The energy minister of the United Arab Emirates said on Friday he hoped Western oil companies historically in charge of Abu Dhabi’s biggest oilfields would keep a role, but that no one was assured of keeping their seat when concessions are renewed.
“There is a process. (…) What’s important is that it’s fair to the newcomers as it is to the previous shareholders. This is a lifetime exercise and we have to do it right,” Suhail bin Mohamed Al Mazrouei told reporters on the sidelines of a conference in Paris.
The OPEC member country has held a 60 per cent stake in Abu Dhabi Company for Onshore Oil Operations (ADCO) since acquiring an interest in fields that produce over half the United Arab Emirates’ oil.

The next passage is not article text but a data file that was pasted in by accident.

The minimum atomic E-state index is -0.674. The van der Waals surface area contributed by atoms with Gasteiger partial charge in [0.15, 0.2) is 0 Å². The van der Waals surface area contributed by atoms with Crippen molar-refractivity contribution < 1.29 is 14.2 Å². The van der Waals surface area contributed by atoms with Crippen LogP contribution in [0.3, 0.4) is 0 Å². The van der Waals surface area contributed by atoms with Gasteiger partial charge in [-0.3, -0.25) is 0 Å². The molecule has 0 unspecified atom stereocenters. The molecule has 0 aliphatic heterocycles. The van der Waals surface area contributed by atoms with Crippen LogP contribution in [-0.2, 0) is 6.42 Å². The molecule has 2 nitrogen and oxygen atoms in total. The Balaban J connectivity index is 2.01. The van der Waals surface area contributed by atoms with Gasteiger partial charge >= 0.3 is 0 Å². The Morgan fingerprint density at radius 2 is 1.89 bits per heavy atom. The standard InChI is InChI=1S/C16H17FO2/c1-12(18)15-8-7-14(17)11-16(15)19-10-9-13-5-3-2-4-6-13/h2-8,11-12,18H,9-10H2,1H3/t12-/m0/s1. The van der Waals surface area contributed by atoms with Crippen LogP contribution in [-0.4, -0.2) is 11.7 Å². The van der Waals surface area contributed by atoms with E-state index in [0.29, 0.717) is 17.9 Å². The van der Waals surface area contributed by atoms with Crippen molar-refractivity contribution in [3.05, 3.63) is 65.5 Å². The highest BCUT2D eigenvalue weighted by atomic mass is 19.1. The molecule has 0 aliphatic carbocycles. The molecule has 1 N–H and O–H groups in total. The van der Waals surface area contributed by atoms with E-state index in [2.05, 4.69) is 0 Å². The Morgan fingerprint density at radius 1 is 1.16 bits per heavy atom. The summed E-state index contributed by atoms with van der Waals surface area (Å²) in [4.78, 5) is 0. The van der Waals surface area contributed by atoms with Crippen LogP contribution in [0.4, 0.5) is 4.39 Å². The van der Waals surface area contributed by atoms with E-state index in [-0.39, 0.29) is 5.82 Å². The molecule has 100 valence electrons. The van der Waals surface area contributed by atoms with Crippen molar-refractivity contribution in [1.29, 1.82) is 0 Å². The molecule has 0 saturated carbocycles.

Four of the world’s largest stock market-listed energy companies – ExxonMobil, Royal Dutch Shell, Total and BP – have each held 9.5 per cent equity stakes in the ADCO concession since the 1970s and would be keen to prolong their involvement.
After their deal expired on Jan. 11, Abu Dhabi National Oil Company (ADNOC) took 100 per cent of the ADCO concession in what was seen as a temporary measure while political leaders in the UAE decide whether to let Asian oil buyers in for the long haul.
“No one is assured to keep a seat, it’s a bidding, we wish everyone good luck, especially our legacy partners, they are the best and understand the fields because they’ve been there for 70 years, we hope they will be among those who are winning,” Al Mazrouei said.
“They’ve been with us for a very long time, they understand the fields. I think they will have a good chance,” he added.